Alamut, Bosch, Gaddis: Introduction to Epochal Art

This entry is part 1 of 10 in the series Recognitions


On the noon of the seventeenth day of Ramadan, 1164, Hassan II, the hereditary Imam of the Alamut State founded by the Order of Assassins under Hassan-i-Sabbah, immanentised the Eschaton. 

In a bravura display of apophatism, he declared quiyāma ―the Islamic Resurrection― with the abrogation of Sharia law; inviting the Nezāri potentates to gather ―with their backs to Mecca― and partake with him in a feast of pork and wine. In normal circumstances, this would have been haram, but Paradise is outside time and so without sin or law. In the state in which nothing is true and everything is permitted, Apocalypse Now coincides with Paradise Regained. The Imam’s worldbreaking banquet prefigures other tropes we may be more familiar with: Blake’s fearful symmetries, Nietzsche’s balls-to-the-wall transvaluation, Burroughs’ “disruption of reality” as “literal realization of art.” 


The subject of this blogchain will be this paradisiacal liminality when captured in the amber of art. A commonality of cultures is they all have dragons: objets de vertu that congeal at moments and in ways that can insinuate complete epochal gestures. From Imam Hassan’s milleranian post-Islamic happening to Millenial work that is emerging as we speak, the epochal perspective/scale, brought to art, can furbish insights even parsimonious criticism cannot. Beyond a work’s aesthetic and surface historical merits, an epochal approach to art analysis will probe at its memetic and mimetic outer reaches―what it means because it rhymes. Its concern is resonance. 

Take, for instance, the central panel of Bosch’s Garden of Earthly Delights ―its garden proper, the apple of the tryptich’s eye. In a way that echoes Hassan’s suspension of belief, it may be the greatest of the stranger apophatic moments in all Western painting, in that it comes at God from the front, from the back, and sideways. The Garden is to its picaresque epochal sentiment what Wittgenstein’s qualifying of Weininger with an ~ did for the latter’s name: used it as mirroring device. A mirror doesn’t merely reflect, it multiplies infinite and infinitesimally at once. The nictitating membrane of the world is drawn; its giveaway and gate a mise en abyme, meta. 

In this sense, the @boschbot account on Twitter may be doing more to further our appreciation of Bosch’s Garden than most recent scholarship on it has, by exposing and exploiting its extraordinary detail through a telescopic lens, in an approach that allows fellow observers to engage the work on a precritical, almost prefrontal level, all while opening up new and previously unseen dimensions to an artwork that had become something of a floating signifier through mediatic and memetic overexposure. As much as this enriches art by association, familiarity breeds indifference, the most unimaginative form of contempt. In opposition to this cultural assimilation, @boschbot plumbs the Garden’s enigmas and restores its mystery, that is to say, an element of its authority, in a true feat of auratic restoration. It is also a case of instinct ―knowing how to see― trumping expertise ―knowing what one’s looking at―, a kind of imposition of innate, originary lares over connate, conventional mores.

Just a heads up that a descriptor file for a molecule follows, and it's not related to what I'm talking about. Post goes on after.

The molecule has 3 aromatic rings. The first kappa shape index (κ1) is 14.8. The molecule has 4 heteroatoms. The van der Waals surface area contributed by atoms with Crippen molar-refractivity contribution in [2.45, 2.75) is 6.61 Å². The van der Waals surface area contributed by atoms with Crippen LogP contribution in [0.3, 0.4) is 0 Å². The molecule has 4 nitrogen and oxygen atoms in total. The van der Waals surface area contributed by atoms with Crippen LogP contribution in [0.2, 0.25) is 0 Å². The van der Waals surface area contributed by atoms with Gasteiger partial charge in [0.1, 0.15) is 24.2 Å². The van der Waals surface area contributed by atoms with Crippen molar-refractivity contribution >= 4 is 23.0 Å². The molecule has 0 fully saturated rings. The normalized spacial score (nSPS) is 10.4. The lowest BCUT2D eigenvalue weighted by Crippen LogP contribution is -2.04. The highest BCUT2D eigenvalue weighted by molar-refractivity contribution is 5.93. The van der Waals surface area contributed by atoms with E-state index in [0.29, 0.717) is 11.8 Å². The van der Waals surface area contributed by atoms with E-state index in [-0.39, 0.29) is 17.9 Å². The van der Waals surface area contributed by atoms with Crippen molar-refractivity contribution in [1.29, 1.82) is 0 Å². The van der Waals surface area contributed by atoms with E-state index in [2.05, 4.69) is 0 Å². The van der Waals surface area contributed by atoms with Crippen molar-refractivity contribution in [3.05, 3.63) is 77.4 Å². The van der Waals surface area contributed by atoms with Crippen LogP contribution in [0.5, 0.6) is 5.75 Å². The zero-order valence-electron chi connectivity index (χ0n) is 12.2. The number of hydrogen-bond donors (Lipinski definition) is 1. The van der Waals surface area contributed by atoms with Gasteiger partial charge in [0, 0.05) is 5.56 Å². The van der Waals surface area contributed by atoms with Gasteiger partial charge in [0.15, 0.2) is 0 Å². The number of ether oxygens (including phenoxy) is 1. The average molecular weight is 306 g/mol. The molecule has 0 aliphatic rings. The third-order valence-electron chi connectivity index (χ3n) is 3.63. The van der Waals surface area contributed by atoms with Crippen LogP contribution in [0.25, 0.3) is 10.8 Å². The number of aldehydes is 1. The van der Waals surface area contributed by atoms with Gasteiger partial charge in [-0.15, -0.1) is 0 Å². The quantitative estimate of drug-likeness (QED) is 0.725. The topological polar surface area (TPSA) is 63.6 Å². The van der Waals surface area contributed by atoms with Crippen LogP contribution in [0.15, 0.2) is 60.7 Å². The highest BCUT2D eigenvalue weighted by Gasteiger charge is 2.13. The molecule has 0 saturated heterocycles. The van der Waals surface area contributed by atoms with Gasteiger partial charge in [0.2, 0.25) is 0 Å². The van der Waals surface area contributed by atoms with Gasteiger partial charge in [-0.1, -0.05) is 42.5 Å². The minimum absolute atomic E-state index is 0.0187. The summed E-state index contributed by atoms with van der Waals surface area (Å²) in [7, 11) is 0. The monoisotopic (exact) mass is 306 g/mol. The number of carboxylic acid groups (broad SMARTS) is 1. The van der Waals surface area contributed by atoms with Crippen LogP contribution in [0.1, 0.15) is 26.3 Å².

In 1955, William Gaddis published The Recognitions, which is, among other things, the greatest novel ever written on the art and act of painting. Structured as a triptych, it investigates the spectrum between the original and the mimetic, the djinn of imitation, the real and the fake, and the real in the fake, ad nauseaum. It is, as you may well imagine, another of our vertiginous epochal artifacts: the one to lend its name, and spirit, to our catoptric inquiry on artworks that have passed the Turing test of time across the ages.  

Series NavigationWhistler’s Giantess >>

Get Ribbonfarm in your inbox

Get new post updates by email

New post updates are sent out once a week

About Mónica Belevan

Mónica Belevan is Peruvian-born philosopher and design theorist. A co-founder of design outfit Diacrítica, she is the author of "Díptico gnóstico" (Hueso húmero, 2019), "The Wreck of the Large Glass / Paleódromo" (Sublunary Editions, 2020) and "OUTSIDEININSIDEOUT" (Formato Público, 2021), the Peruvian exhibition catalogue for the 17th Venice Biennale. She is currently tracking emergent Covidian Kultur and aesthetics on LapsusLima and through this blogchain on epochal art for Ribbonfarm. She can be found on Twitter @lapsuslima


  1. OK. I am going to have to get used to some loose use of linguistic approximation here. Precritical as equivalent to prefrontal? Beyond a connection fixed by their “pre-“, those are some pretty antonymic associations (and not in an antinomic way).

    “Prestriate” strikes me as fitting the pattern more closely.

    I can’t even begin to get started on Apophatism, though on the other hand, that maybe means that you’re actually using it correctly, in some appropriately esoteric way.

    Correctness aside though, this is very vivid.

    • Josh, thank you for your incisive remarks. I understand your critique, and will try to expand what my terms mean once I’m able. That antonymic/not-antynomic tension you detected was put there on purpose, and I relish that you found it and it grated. Same for apophatic, though I don’t think that one should grate as much. In any case, you’re a very sharp reader.

      My approach to Covidian writing is currently “hard and loose,” and I hope to address and incorporate refinements as they come to me in time and as the blood starts to congeal.